Debate Continues On Power Plant
MOUNDSVILLE – Taking a few minutes to speak between meetings with state regulators, Moundsville Power Managing Partner Andrew Dorn said he continues working to build a $615 million natural gas power plant – despite the political debate over the Payment in Lieu of Tax agreement that would help make it a reality.
“We met with the (West Virginia Public Service Commission) today,” Dorn said. “We are moving forward as best we can. We hope the PILOT happens sooner than later.”
Marshall County commissioners Bob Miller and Brian Schambach find themselves on opposite sides of the debate regarding whether they should agree to the proposed PILOT, which would call for the county to take official ownership of the natural gas power plant for $1, while the company would lease the facility from the county. Commissioners would receive about $31 million worth of lease payments over 30 years via the PILOT plan, about $13 million less than County Assessor Christopher Kessler estimates they would collect if the plant paid normal property taxes.
“I question the legitimacy of PILOTs. There is no question in my mind that it should not proceed,” Miller said. “I support it as it was originally promised, with private ownership.”
West Virginia Department of Revenue Deputy Secretary Mark Muchow said the PILOT provision has been in state code since 1933. However, John Deskins, director of the Bureau of Business and Economic Research at West Virginia University, said such programs can make it difficult for governments to collect taxes effectively.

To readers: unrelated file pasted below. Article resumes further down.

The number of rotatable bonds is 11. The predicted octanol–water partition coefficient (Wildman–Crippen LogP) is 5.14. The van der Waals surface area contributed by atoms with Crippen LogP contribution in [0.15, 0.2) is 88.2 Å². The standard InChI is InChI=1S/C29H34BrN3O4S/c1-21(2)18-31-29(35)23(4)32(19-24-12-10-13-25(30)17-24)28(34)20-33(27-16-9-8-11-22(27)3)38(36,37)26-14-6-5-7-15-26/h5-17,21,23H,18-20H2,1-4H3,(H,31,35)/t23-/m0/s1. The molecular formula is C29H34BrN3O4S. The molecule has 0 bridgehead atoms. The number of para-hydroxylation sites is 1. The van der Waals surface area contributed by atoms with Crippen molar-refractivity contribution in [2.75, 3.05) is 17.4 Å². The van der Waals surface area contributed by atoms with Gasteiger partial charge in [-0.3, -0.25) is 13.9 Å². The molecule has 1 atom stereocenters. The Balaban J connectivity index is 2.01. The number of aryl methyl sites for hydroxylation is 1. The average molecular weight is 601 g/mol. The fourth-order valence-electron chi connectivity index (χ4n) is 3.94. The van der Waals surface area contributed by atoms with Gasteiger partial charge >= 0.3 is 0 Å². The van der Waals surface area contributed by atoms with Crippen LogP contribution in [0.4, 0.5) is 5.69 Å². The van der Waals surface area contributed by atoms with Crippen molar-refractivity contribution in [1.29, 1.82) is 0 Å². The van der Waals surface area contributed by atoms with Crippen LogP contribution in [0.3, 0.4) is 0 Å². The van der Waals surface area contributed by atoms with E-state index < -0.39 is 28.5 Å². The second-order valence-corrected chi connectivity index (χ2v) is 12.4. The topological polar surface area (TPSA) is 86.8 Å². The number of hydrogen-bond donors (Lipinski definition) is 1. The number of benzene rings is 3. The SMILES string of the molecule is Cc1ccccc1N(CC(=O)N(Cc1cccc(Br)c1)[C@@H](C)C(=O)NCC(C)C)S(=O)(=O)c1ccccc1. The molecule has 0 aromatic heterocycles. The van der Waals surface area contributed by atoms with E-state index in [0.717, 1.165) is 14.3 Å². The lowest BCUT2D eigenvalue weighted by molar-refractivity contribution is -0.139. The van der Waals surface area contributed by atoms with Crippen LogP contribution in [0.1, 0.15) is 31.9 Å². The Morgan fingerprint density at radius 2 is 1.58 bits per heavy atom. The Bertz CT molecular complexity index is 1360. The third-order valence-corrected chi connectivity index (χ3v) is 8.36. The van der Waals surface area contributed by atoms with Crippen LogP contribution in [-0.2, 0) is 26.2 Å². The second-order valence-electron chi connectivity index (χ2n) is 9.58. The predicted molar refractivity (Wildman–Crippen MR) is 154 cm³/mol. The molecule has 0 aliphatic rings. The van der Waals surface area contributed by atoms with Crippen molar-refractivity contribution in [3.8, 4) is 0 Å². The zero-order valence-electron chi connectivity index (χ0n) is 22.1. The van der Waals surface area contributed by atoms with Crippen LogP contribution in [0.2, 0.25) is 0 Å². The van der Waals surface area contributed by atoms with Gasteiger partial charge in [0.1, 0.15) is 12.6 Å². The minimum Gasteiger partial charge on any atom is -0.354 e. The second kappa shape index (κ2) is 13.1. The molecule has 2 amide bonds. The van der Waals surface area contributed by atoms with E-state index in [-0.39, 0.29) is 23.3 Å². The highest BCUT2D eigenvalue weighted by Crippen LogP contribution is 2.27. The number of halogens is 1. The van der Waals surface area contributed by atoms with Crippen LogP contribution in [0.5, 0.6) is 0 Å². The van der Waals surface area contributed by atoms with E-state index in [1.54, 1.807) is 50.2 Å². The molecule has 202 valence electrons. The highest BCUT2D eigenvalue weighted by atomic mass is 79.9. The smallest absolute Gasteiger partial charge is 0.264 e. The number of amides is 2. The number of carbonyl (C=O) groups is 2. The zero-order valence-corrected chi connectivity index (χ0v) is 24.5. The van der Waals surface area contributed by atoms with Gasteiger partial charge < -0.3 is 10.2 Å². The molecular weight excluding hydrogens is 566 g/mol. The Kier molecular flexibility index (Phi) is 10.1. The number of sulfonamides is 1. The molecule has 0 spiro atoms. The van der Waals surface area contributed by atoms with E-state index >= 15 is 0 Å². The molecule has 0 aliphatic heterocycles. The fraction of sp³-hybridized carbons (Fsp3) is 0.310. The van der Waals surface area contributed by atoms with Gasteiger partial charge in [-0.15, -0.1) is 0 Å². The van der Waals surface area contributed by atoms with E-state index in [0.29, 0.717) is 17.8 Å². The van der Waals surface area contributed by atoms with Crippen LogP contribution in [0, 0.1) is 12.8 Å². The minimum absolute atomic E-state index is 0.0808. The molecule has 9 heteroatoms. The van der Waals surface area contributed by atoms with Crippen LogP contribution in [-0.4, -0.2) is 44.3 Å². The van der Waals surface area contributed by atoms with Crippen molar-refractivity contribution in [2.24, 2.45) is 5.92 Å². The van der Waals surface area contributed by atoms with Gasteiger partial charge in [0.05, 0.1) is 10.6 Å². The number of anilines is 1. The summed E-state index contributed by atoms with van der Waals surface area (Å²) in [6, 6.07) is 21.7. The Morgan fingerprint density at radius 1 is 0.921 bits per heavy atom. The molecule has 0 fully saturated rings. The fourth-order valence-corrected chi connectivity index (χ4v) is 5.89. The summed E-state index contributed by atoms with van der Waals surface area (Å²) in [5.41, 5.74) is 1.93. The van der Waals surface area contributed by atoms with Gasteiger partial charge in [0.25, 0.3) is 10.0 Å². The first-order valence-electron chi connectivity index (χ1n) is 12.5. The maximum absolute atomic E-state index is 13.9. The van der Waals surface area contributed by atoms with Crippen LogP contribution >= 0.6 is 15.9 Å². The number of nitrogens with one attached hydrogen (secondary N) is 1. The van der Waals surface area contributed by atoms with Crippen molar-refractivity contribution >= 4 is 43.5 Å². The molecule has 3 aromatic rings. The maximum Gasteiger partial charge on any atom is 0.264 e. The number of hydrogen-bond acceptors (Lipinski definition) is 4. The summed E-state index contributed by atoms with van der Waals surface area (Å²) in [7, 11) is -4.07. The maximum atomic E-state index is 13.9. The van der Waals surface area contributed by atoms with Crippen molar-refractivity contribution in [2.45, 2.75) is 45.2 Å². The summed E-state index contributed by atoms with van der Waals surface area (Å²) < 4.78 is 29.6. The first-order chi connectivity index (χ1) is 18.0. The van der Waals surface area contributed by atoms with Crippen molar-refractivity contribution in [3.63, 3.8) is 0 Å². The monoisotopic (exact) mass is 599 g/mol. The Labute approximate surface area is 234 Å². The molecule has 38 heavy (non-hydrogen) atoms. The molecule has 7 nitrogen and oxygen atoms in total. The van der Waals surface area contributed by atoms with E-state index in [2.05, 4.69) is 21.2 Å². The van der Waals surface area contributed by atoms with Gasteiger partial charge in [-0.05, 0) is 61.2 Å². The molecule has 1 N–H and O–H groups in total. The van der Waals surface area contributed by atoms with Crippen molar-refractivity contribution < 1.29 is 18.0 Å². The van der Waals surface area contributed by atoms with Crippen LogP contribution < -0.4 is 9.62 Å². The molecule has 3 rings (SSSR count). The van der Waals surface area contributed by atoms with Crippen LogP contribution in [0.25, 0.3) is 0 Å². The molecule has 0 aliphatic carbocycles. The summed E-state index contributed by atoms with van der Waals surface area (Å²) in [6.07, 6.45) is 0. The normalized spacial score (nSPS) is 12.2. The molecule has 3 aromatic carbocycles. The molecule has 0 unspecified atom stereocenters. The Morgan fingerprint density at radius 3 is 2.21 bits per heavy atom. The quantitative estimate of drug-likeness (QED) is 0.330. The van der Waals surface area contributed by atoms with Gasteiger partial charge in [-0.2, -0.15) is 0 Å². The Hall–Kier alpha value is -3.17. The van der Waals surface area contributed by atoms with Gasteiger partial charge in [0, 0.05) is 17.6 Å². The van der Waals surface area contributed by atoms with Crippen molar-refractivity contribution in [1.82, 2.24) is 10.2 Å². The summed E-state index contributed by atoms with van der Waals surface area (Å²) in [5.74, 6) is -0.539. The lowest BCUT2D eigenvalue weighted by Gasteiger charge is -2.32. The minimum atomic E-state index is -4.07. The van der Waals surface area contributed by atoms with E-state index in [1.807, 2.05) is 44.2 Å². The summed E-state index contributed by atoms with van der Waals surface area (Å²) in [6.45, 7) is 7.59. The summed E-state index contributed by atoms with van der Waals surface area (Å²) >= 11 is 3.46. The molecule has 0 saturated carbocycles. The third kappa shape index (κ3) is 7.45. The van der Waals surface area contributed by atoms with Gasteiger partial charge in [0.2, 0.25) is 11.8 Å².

Schambach said Dorn considered proceeding with Moundsville Power as a totally private project during its “discovery phase,” but said he believes the 37.5-acre tract along the Ohio River will remain vacant without the PILOT agreement.
“Eliminating the PILOT would be a deal-breaker,” Schambach said. “We are not going to invest a dime in this. We are not going to manage it. We are just taking the title to help them abate some taxes.”
Schambach and Commissioner Don Mason have not committed to voting for the proposed PILOT agreement, as Schambach said he needs to be convinced the county will not be held liable for any problems at the site.
“We are waiting to hear from the insurance experts that have the acumen and the expertise,” Schambach said. “We will meet with environmental experts who will test to determine what contaminants are in the soil now. We want to ensure that if (Moundsville Power) puts additional contaminants in there, we are indemnified.”
“Pretty much, we don’t want to be liable for any of this,” Schambach said, while emphasizing much of the proposed development area is classified as a Superfund site by the Environmental Protection Agency.
Miller, however, remains steadfast in opposition to the proposed PILOT agreement, noting he is against “government ownership of business.”
“I don’t know how over 30 years they can make any guarantees. There are no guarantees in this life,” he said. “If the insurance company would fail, we could be liable.”
Nevertheless, Dorn continues pressing forward in an effort to convince commissioners they will not be liable in the event of an environmental catastrophe.
“We will make sure that, once the plant is operating, there will be nothing on-site that will pollute the environment,” he said. “We will insure the plant so that there will be no liability.”
Dorn maintains the $615 million price tag for the proposed natural gas electricity generator would be met with private financing. He said his plant would be a “combined-cycle” facility that would use natural gas to run one of its turbines, while using the exhaust heat from this process to drive an additional steam turbine.
If completed, Dorn estimates the plant operators would hire about 30 full-time employees. Members of the Affiliated Construction Trades Foundation believe their construction workers could receive as much as $70 million worth of wages for building the facility.